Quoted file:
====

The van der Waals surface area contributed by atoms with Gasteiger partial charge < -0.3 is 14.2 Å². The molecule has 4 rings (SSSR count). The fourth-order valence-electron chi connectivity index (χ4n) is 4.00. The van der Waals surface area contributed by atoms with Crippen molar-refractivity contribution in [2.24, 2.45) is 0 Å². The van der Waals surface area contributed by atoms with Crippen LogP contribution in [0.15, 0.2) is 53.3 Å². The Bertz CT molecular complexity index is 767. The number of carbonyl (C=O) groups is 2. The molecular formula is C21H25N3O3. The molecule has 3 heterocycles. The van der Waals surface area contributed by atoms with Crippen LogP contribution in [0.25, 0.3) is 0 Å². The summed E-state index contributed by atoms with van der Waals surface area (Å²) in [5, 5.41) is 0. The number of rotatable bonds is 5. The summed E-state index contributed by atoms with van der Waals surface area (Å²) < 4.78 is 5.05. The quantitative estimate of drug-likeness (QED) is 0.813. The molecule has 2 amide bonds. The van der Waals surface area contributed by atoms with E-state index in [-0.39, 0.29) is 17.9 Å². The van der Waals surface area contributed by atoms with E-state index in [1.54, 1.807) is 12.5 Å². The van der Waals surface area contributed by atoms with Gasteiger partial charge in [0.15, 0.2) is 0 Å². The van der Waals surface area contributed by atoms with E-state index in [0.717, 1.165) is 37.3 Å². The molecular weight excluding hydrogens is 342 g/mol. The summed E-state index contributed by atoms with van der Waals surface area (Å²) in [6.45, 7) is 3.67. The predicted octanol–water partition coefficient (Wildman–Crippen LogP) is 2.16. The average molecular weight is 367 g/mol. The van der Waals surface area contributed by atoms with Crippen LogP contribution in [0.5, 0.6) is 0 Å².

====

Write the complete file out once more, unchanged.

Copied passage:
The van der Waals surface area contributed by atoms with Gasteiger partial charge < -0.3 is 14.2 Å². The molecule has 4 rings (SSSR count). The fourth-order valence-electron chi connectivity index (χ4n) is 4.00. The van der Waals surface area contributed by atoms with Crippen molar-refractivity contribution in [2.24, 2.45) is 0 Å². The van der Waals surface area contributed by atoms with Crippen LogP contribution in [0.15, 0.2) is 53.3 Å². The Bertz CT molecular complexity index is 767. The number of carbonyl (C=O) groups is 2. The molecular formula is C21H25N3O3. The molecule has 3 heterocycles. The van der Waals surface area contributed by atoms with Crippen LogP contribution in [0.25, 0.3) is 0 Å². The summed E-state index contributed by atoms with van der Waals surface area (Å²) in [5, 5.41) is 0. The number of rotatable bonds is 5. The summed E-state index contributed by atoms with van der Waals surface area (Å²) < 4.78 is 5.05. The quantitative estimate of drug-likeness (QED) is 0.813. The molecule has 2 amide bonds. The van der Waals surface area contributed by atoms with E-state index in [-0.39, 0.29) is 17.9 Å². The van der Waals surface area contributed by atoms with E-state index in [1.54, 1.807) is 12.5 Å². The van der Waals surface area contributed by atoms with Gasteiger partial charge in [0.15, 0.2) is 0 Å². The van der Waals surface area contributed by atoms with E-state index in [0.717, 1.165) is 37.3 Å². The molecular weight excluding hydrogens is 342 g/mol. The summed E-state index contributed by atoms with van der Waals surface area (Å²) in [6.45, 7) is 3.67. The predicted octanol–water partition coefficient (Wildman–Crippen LogP) is 2.16. The average molecular weight is 367 g/mol. The van der Waals surface area contributed by atoms with Crippen LogP contribution in [0.5, 0.6) is 0 Å².